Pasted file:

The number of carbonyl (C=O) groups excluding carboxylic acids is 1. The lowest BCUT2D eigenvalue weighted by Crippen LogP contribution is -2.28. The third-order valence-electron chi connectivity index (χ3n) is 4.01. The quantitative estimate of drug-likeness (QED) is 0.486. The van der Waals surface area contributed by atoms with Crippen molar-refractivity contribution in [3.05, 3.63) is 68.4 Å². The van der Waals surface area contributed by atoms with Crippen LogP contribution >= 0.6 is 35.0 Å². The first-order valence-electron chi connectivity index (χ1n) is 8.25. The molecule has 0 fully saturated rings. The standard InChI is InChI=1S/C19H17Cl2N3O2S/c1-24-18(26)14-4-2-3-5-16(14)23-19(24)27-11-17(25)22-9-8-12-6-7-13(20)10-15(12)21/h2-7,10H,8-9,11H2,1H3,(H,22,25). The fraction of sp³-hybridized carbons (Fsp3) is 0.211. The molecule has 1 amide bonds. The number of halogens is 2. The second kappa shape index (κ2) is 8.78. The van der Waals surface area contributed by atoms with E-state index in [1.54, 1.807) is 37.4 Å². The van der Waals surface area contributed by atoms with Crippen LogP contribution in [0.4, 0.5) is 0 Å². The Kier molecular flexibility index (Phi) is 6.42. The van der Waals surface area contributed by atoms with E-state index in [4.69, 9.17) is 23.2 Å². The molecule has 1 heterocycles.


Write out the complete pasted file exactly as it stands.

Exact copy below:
The number of carbonyl (C=O) groups excluding carboxylic acids is 1. The lowest BCUT2D eigenvalue weighted by Crippen LogP contribution is -2.28. The third-order valence-electron chi connectivity index (χ3n) is 4.01. The quantitative estimate of drug-likeness (QED) is 0.486. The van der Waals surface area contributed by atoms with Crippen molar-refractivity contribution in [3.05, 3.63) is 68.4 Å². The van der Waals surface area contributed by atoms with Crippen LogP contribution >= 0.6 is 35.0 Å². The first-order valence-electron chi connectivity index (χ1n) is 8.25. The molecule has 0 fully saturated rings. The standard InChI is InChI=1S/C19H17Cl2N3O2S/c1-24-18(26)14-4-2-3-5-16(14)23-19(24)27-11-17(25)22-9-8-12-6-7-13(20)10-15(12)21/h2-7,10H,8-9,11H2,1H3,(H,22,25). The fraction of sp³-hybridized carbons (Fsp3) is 0.211. The molecule has 1 amide bonds. The number of halogens is 2. The second kappa shape index (κ2) is 8.78. The van der Waals surface area contributed by atoms with E-state index in [1.54, 1.807) is 37.4 Å². The van der Waals surface area contributed by atoms with Crippen LogP contribution in [0.4, 0.5) is 0 Å². The Kier molecular flexibility index (Phi) is 6.42. The van der Waals surface area contributed by atoms with E-state index in [4.69, 9.17) is 23.2 Å². The molecule has 1 heterocycles.